Kriya Pramana Examples
Nipata (contact with body) Pratyaksha (perception) Maricha (tikshna)
Adhivasa (stay in body) Anuman (inference) Anupa mamsa
Nipata- Adhivasa Pratyaksha- Anumana Maricha (usna)

Classification of Ashtavidha Veeryas8

  • Sheeta                 Ushna
  • Guru                     Laghu
  • Snigdha                Ruksha
  • Mrudu                  Teekshna

(iv) Determination of Vipaka:

In Ayurveda, Vipaka is associated with the Rasa i.e. a fixed Vipaka is associated with corresponding Rasa.9

कटुतिक्तकषायाणां विपाकः प्रायशः कटु। अम्लोSम्लं पच्यते स्वादुर्मधुरं लवणस्तथा ।। (च.सु.-26/58)

 Thus, it can be assessed by the knowledge of Rasa. Vipaka of a drug is inferred by its properties after it has undergone digestive and metabolic transformations. Thus, Vipaka can also be assessed by its action produced on Doshas, Dhatus and Malas. It can also be assessed on the bases of the available literary information, regarding its properties and actions. It would be based upon the Trividha Vipaka Vada of Ayurveda.

(v) Determination of Prabhava:

Prabhav is a unique action of a drug. It can be defined as an action of a dravya which we cannot attribute to any of its Rasapanchaka. Such examples are very few and no test parameters are available for its assessment. It is applicable only in case of few drugs.

B] Determination of Pancha-bhautika constitution5:

Panchabhautik constitution of dravya can be determined on the basis of predominant  rasa present  in them as specific Rasas are having dominance of specific Mahabhutas.

S no. Rasa Predominant mahabhuta  (As per Charak) As per Shusruta
  Madhura Jala + Prithvi Jala + Prithvi
  Amla Prithvi + Agni Jala + Agni
  Lavana Jala + Agni Prithvi+ Agni
  Katu Vayu + Agni Vayu + Agni
  Tikta Vayu + Akasa Vayu + Akasa
  Kasaya Vayu + Prithvi Vayu + Prithvi

3)  Evam Prabhavm (Prabhav):

This Prabhava is diferrent from the Prabhav mentioned in Rasa-Panchak.

• Prabhava here, stands for Specific Action of a Drug. It is the property of drug which is responsible for peculiar action10.

रसवीर्यविपाकानां सामान्यं यत्र लक्ष्यते। विशेषः कर्मणां चैव प्रभावस्तस्य स स्मृतः।। (च.सू.-26/67)

• In modern terms, Prabhav is ‘Pharmacodynamics’ of a drug. i.e. effects of a drug on various organs, body systems are studied. It can also be inferred, on the basis of available literature references regarding the action of drug.

4) Asmin Deshe jatam (Desha):

It means the Habitat of a plant. The soil, air, temperature, rainfall, sun-light and altitude are the important factors for the growth and development of plant. Since, they vary from place to place, knowledge about the habitat of any drug is very important. Some plants are found in specific regions while some can be found everywhere. Even if the plant is available everywhere, its chemical constituents vary in amount, which is proved by many researches. According to Ayurveda, a drug should be collected from Prashasta Desh. Thus, study of ecological conditions play an important role in drug study.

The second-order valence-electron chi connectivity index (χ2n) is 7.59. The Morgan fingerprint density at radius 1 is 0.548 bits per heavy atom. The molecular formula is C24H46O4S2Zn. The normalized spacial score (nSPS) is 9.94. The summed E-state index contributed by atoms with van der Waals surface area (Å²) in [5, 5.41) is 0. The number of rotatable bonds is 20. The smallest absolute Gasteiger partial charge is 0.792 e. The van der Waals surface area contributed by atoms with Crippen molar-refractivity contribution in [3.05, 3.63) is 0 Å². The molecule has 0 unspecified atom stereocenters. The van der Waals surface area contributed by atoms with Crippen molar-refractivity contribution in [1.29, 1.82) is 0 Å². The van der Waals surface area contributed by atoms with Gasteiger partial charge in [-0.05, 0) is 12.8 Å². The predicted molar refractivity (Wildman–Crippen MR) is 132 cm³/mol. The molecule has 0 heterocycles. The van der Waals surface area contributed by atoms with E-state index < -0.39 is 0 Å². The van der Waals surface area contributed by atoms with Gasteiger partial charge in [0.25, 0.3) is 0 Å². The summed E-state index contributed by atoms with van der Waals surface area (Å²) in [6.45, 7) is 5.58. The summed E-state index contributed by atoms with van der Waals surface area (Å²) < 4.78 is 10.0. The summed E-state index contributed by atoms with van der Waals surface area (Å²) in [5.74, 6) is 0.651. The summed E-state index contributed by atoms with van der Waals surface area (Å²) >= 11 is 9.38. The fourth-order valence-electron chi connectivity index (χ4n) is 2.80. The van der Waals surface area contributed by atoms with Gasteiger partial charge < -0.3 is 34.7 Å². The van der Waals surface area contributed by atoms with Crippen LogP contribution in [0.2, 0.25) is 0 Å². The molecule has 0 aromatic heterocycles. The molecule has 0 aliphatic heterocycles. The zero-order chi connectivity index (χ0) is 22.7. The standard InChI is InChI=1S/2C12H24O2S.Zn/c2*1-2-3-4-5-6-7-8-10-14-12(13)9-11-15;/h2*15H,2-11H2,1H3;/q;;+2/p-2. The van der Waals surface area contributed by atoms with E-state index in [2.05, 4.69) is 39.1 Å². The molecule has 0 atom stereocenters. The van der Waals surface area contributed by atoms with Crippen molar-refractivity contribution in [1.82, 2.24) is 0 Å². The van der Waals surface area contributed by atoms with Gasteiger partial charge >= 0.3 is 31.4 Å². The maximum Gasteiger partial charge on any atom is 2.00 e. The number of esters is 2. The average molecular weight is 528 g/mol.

• As a general opinion Acharya Sarangdhar says that all usna virya dravya are to be collected from Vindhya hills and Sita virya are to be collected from Himalayan ranges.
  • The land may be categorized on the basis of five mahabhuta predominance and drugs for different purposes are to be collected from soil of different mahabhuta dominance as mentioned by Maharshi Sushruta11.
Dravya Collecting place (predominant mahabhuta)
Virechana dravya Prithvi and jala mahabhuta
Vamana dravya Agni, akasha, vayu
Ubhayaja dravya Soil of all mahabhuta predominant
Samana dravya Akasha mahabhuta
  • Plant grown near temples, valmika(anthill soil), kutsita(vibhatsa sthana), anupa(marshy land), smasana(burial grounds), usara pradesha (saline soil), marga(walking lanes), jantu pidita, agni dagdha and himavyapata  are unfit for therapeutic use12.

5) Ritau Grihitam :

This is time and method of collection of plant material. Drug should be collected, in Prashasta Kala. Time is important factor as it imparts direct effect on potency of drug. In Ayurveda, Prashasta Rutu for drug collection i.e., time of collection and storage method are well described (C.K.1/10). Even modern science states that a standard quality drug can be obtained only if it is collected by Good Collection Practise.

Plant part Classical view13 Conventional view (WHO guidelines)14
Moola (root and rhizome) Grishma and Shishir (summer and late winter) Annual- shortly before flowering, Biennial- autumn after the first year of growth, perennial – same but after 2nd year
Kanda (bulb) Sharad (autumn) Late autumn after plant had flowered and fruited
Twak (bark) Sharad (autumn) Autumn after leaf fall or spring before development of leaves
Shakha- patra (leaves and stems) Vasanta and Varsha (spring & rainy season) Dry weather
Pushpa ( flowers) A/c to flowering season Dry weather in mid of day
Phala (fruits) A/c season of maturity of food When fully grown & ripe
Bija (seed)     ——— At the completion of ripening, some collected slightly earlier, eg. Cardamom
Saar (heartwood) Hemanta (early winter) ————-
Niryas (latex) Sharad (autumn) ————–

6) Nihitam3 :

This is the method of preservation of drug. Good Storage Practice related guidelines must also be followed as it may affect the physical as well as chemical properties of a drug. Any drug material which is collected should be stored in suitable conditions to retain the inherent drug properties until the drug goes into a preparation. For this, the most primary thing which we require will be suitable containers.